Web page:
The Renix throttle bodies have a strange and failure prone connector on the side where the MAP supply originates and then runs up to the MAP sensor located on the firewall. This hose/pipe assembly is no longer available for purchase.
The real kicker here is how critical this line is in supplying the correct vacuum signal to the MAP, the most relied upon sensor for the ECU to read regarding air/fuel ratio. Any cracks, melted spots, or loose rubber connectors can cause major starting and driveability issues.
There’s a simple fix though. All that’s required is a 1/8” NPT tap, a new throttle body gasket ( Napa FPG 60742 ), a vacuum fitting (Napa 05703-B102), two vacuum elbows (Napa2-670), and a length of new plastic piping (Napa 2-672).
Remove the throttle body and take it to the workbench.
Using an oiled tap along with a driver, carefully thread the lower of the 2 holes of the throttle body where the old fitting was plugged in. Don’t go too deep. These are pipe threads.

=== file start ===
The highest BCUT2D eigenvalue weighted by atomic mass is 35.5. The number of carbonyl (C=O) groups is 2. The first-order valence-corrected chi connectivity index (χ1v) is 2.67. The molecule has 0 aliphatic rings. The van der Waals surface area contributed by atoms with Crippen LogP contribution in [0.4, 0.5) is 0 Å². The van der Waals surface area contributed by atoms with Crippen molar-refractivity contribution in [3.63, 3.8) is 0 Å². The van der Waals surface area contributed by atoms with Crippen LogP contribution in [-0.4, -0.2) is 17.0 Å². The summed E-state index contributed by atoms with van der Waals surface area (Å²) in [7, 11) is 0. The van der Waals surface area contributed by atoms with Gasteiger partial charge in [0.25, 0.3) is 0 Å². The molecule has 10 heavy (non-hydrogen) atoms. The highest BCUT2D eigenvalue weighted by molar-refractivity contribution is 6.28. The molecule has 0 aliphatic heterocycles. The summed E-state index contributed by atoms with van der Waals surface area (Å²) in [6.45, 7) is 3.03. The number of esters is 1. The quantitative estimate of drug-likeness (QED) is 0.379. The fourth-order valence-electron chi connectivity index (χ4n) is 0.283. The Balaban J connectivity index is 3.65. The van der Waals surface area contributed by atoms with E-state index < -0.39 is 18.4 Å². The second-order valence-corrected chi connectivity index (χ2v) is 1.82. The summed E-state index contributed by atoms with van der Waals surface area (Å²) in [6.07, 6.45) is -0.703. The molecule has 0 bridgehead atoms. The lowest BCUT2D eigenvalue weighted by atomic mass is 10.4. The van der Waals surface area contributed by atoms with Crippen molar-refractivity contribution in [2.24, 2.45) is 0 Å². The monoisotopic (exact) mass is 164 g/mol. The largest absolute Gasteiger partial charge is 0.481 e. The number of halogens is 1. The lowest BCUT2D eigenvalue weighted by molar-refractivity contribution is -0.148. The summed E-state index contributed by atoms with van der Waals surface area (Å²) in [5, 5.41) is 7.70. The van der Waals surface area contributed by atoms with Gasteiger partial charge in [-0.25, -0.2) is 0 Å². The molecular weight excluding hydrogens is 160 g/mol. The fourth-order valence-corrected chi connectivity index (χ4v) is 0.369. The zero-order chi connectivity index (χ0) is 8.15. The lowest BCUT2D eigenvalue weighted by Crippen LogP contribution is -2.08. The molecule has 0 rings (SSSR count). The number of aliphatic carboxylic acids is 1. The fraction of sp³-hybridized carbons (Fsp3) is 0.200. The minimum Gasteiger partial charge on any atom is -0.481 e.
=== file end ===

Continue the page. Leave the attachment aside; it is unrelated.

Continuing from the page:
Flush the hole with carb cleaner and inspect for any left over cuttings.
This is an excellent time to do a complete throttle body and IAC cleaning. See Tip 11.
Take the vacuum fitting (05703-B102 ) and apply a LITTLE bit of thread sealer on the threads only. I prefer Permatex #2 but almost anything is fine.
Carefully screw the fitting in until snug.
Install one of the vacuum elbows on the MAP sensor so it points toward the throttle body, and the other vacuum elbow on your new throttle body fitting so it points up to the MAP sensor.
Cut a length of the new plastic tubing (approximately 13 inches) to fit between the vacuum elbows and install it making sure there is enough slack for some engine movement. Route it according to the photo. We don’t want any rubbing or chafing with engine movement. Not a bad idea to use some contact cement or Gasga-Cinch sparingly on the tubing to elbow connectors.